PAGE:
*This post is part of the Patheos Bookclub review for “Dallas and the Spitfire”
*** Leave a comment on this post, with adequate contact information and I might pick you to get a free copy of the book!
I sit on my couch and ponder my youth ministry days. Discipleship, in a student ministry setting, increasingly reminds us that relationships matter most. I can think of many relationships as a mentor with fond memories. The same relationships also brought about chaos, emotional strife, and disappointment. But through it all, somehow God showed up in the mess.
Today I read a book by Ted Kluck and Dallas Jahncke called “Dallas and the Spitfire – An old car, an ex-con, and an unlikely friendship.” It begins at a typical coffee shop scene. 30-year-old meets up with a young twenty-something. As they sip their lattes they both increasingly become aware that the coffee shop setting is not the right place for these kinds of rustic dudes. They’re both “manly men.” Their personalities mash almost instantly as they leave the coffee shop behind and head into real life.
Dallas comes from a background that began with the abuse of alcoholism as an 8-year-old in his 1st sexual experience as a 10-year-old. Nothing about his life was quote typical” for most people in conservative evangelical churches. By the time he was a teenager he was kicked out of his house. Addicted to drugs. Beating people, committing crimes, and using women. All of this to maintain his habit and to survive in a system that had neglected him.
Ted, on the other hand, knows nothing of that world. He is an author and what many would consider a quote normal” middle-class white family man. Yet, after Dallas finds himself out of jail and back into the church, these 2 stories collide into something messy yet beautiful.
What I like about this book is it is raw. It challenges our assumptions about what it means to make disciples in the church. Through the narrative of many highs and lows we find that God is shaping the character of both the mentor and mentee simultaneously.
There are many unifying themes throughout the book, one of which is Ted’s purchase of a car (this spitfire). This becomes a common project for these 2 guys to work on. The car is paradigmatic of the journey of discipleship that requires maintenance and care along the way.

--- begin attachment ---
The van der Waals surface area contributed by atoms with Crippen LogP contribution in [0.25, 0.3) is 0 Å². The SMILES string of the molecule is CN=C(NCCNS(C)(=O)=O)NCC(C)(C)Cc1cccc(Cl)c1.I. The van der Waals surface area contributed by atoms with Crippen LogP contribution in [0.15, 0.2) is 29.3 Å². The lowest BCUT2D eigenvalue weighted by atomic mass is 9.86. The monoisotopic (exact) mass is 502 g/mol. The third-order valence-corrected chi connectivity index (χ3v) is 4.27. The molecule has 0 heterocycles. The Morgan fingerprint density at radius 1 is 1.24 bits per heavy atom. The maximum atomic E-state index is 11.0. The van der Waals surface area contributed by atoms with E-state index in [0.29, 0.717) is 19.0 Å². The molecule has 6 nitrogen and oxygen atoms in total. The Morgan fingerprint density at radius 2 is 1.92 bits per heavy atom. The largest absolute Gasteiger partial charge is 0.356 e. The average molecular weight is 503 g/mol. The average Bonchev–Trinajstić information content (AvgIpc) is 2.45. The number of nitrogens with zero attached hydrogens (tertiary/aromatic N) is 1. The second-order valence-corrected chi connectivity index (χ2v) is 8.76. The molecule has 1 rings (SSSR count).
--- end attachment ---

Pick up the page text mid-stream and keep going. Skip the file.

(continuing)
I really enjoyed this book. No, I wouldn’t put it on my top 10 books every Christian needs to read. But I would put it in the hands of someone who wants to be inspired to engage in the messiness of discipling another person. I also would recommend it for anyone who has a family member coming out of a difficult background like Dallas. This is a book that reminds us hope remains.
One part of the book that doesn’t necessarily resonate with me as a whole, is that it clearly comes from the perspective of a person in the “young, restless, and reformed” movement. I am not a Calvinist and so some of the theological content (which isn’t much) failed to resonate with my own theological experience. However, that did not make the book less valuable. I want to be the kind of Christian who can read books from all sides of the spectrum, appreciating the beautiful diversity that is the body of Christ.
When I got to the end of the book I was expecting a climatic ending. Rather, without giving anything away, the book is open-ended. As I sat with this, after closing the book, I came to realize that a book on discipleship ought to end this way! Discipleship is a journey, one that will not end until the day that we die. Therefore how better to end the book then to simply make light of the fact that the story goes on.
So, I wholeheartedly think that this is a book worth reading. It is a book that tells of redemption. It reminds us of the largeness of God’s grace, no matter our personal upbringing and background.